Kenya Natural History Guide >>> Birds >>> Bee-Eaters >>> Little Bee-eater

Little Bee-eater

Merops pusillus

Little Bee-eater, Merops pusillus, photo © by Michael Plagens

Amboseli National Park, Kenya. 27 March 2011.

This is a very common bee-eater and indeed a common and conspicuous bird in much of Kenya. From From Wikipedia: It is resident in much of sub-Saharan Africa. It should not be confused with the Little Green Bee-eater, Merops orientalis. Migration is limited to seasonal movements depending on rainfall patterns. This species, like other bee-eaters, is a richly coloured, slender bird. It has green upper parts, yellow throat, black gorget, and rich brown upper breast fading to buffish ocre on the belly. The wings are green and brown, and the beak is black. It reaches a length of 15–17 cm, which makes it the smallest African bee-eater. Sexes are alike. Often silent, their call is a soft "seep". This is an abundant and tame bird, familiar throughout its range. There have been estimated to be between 60-80 million Little Bee-eaters. It breeds in open country with bushes, preferably near water. Just as the name suggests, bee-eaters predominantly eat insects, especially bees, wasps and hornets, which are caught in the air by sorties from an open perch. This species often hunts from low perches, maybe only a metre or less high. Before eating its meal, a bee-eater removes the sting by repeatedly hitting the insect on a hard surface. Unlike most bee-eaters, these are solitary nesters, making a tunnel in sandy banks, or sometimes in the entrance to an Aardvark den. They lay 4 to 6 spherical white eggs. Both the male and the female take care of the eggs. These birds roost communally, lined up on a tree branch.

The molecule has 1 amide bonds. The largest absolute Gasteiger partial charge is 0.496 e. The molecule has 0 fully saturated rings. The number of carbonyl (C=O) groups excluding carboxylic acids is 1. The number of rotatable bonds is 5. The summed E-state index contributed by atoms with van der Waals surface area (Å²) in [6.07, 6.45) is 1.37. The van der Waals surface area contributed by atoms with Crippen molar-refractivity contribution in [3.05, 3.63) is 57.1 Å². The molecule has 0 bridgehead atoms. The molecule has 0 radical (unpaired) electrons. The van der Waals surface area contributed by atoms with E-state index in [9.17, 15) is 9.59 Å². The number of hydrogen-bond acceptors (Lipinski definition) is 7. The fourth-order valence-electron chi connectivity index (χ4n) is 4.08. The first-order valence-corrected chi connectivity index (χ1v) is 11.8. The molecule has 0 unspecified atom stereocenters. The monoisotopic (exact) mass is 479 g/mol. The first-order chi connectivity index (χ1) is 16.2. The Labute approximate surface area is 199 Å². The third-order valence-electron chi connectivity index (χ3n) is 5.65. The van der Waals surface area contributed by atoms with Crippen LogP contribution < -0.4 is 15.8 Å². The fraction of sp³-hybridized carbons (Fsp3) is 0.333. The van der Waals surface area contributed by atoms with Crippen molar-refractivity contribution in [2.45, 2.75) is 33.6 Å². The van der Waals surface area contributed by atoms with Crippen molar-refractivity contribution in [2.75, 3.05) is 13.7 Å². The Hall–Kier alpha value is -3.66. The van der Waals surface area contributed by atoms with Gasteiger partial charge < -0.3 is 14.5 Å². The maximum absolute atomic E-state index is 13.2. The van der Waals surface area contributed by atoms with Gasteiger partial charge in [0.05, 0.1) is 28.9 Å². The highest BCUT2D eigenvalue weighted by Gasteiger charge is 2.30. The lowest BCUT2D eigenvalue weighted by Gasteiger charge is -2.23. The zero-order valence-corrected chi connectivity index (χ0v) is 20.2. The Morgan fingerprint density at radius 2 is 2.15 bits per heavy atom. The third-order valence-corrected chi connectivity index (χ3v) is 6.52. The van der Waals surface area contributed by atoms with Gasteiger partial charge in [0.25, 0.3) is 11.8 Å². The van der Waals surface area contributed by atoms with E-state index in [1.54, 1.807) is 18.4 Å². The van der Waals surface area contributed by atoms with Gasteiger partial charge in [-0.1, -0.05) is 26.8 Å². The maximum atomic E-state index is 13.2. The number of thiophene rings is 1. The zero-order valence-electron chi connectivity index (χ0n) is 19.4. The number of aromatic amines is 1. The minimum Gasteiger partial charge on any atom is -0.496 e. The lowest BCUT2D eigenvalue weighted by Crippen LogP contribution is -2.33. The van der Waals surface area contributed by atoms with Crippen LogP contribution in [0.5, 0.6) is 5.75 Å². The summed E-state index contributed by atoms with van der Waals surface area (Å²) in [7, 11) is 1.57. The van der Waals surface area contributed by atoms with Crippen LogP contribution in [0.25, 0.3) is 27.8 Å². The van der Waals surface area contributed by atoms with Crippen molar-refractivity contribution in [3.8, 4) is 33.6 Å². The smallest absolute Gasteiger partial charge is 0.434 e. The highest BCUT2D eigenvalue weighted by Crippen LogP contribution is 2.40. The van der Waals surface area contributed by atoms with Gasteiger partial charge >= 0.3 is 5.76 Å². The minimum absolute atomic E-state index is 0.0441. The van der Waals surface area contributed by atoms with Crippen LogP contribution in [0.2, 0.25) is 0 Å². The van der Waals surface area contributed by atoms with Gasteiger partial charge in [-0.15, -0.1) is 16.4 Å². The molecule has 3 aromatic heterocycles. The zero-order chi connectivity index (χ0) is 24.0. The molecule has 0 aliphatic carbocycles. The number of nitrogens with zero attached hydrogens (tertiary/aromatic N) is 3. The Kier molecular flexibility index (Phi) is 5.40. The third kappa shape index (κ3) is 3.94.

Meropidae -- Bee-eater Family

Books:

  • Birds of Kenya and Northern Tanzania by Zimmerman et al.
  • Birds of East Africa by Stevenson and Fanshawe

More Information:


Kenya Natural History

Copyright Michael J. Plagens, page created 22 June 2012,
updated 29 Sept. 2016.